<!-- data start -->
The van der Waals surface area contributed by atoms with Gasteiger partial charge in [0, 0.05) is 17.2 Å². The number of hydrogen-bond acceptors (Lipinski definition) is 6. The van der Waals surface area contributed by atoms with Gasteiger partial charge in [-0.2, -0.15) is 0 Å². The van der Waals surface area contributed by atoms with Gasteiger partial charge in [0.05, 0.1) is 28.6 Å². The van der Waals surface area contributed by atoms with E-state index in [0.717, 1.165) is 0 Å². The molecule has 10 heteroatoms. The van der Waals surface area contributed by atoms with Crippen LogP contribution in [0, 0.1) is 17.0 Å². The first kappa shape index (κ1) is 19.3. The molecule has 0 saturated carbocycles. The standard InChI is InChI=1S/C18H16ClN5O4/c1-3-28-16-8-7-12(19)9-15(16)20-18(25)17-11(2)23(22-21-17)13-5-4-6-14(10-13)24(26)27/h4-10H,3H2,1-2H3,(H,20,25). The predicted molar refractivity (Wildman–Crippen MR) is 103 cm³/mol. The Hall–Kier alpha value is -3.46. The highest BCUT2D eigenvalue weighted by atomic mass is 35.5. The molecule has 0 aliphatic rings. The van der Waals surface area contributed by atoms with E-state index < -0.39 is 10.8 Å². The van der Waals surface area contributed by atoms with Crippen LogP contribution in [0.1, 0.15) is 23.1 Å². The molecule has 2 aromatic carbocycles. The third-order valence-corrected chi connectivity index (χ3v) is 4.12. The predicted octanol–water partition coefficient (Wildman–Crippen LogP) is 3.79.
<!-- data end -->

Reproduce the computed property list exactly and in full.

The van der Waals surface area contributed by atoms with Gasteiger partial charge in [0, 0.05) is 17.2 Å². The number of hydrogen-bond acceptors (Lipinski definition) is 6. The van der Waals surface area contributed by atoms with Gasteiger partial charge in [-0.2, -0.15) is 0 Å². The van der Waals surface area contributed by atoms with Gasteiger partial charge in [0.05, 0.1) is 28.6 Å². The van der Waals surface area contributed by atoms with E-state index in [0.717, 1.165) is 0 Å². The molecule has 10 heteroatoms. The van der Waals surface area contributed by atoms with Crippen LogP contribution in [0, 0.1) is 17.0 Å². The first kappa shape index (κ1) is 19.3. The molecule has 0 saturated carbocycles. The standard InChI is InChI=1S/C18H16ClN5O4/c1-3-28-16-8-7-12(19)9-15(16)20-18(25)17-11(2)23(22-21-17)13-5-4-6-14(10-13)24(26)27/h4-10H,3H2,1-2H3,(H,20,25). The predicted molar refractivity (Wildman–Crippen MR) is 103 cm³/mol. The Hall–Kier alpha value is -3.46. The highest BCUT2D eigenvalue weighted by atomic mass is 35.5. The molecule has 0 aliphatic rings. The van der Waals surface area contributed by atoms with E-state index < -0.39 is 10.8 Å². The van der Waals surface area contributed by atoms with Crippen LogP contribution in [0.1, 0.15) is 23.1 Å². The molecule has 2 aromatic carbocycles. The third-order valence-corrected chi connectivity index (χ3v) is 4.12. The predicted octanol–water partition coefficient (Wildman–Crippen LogP) is 3.79.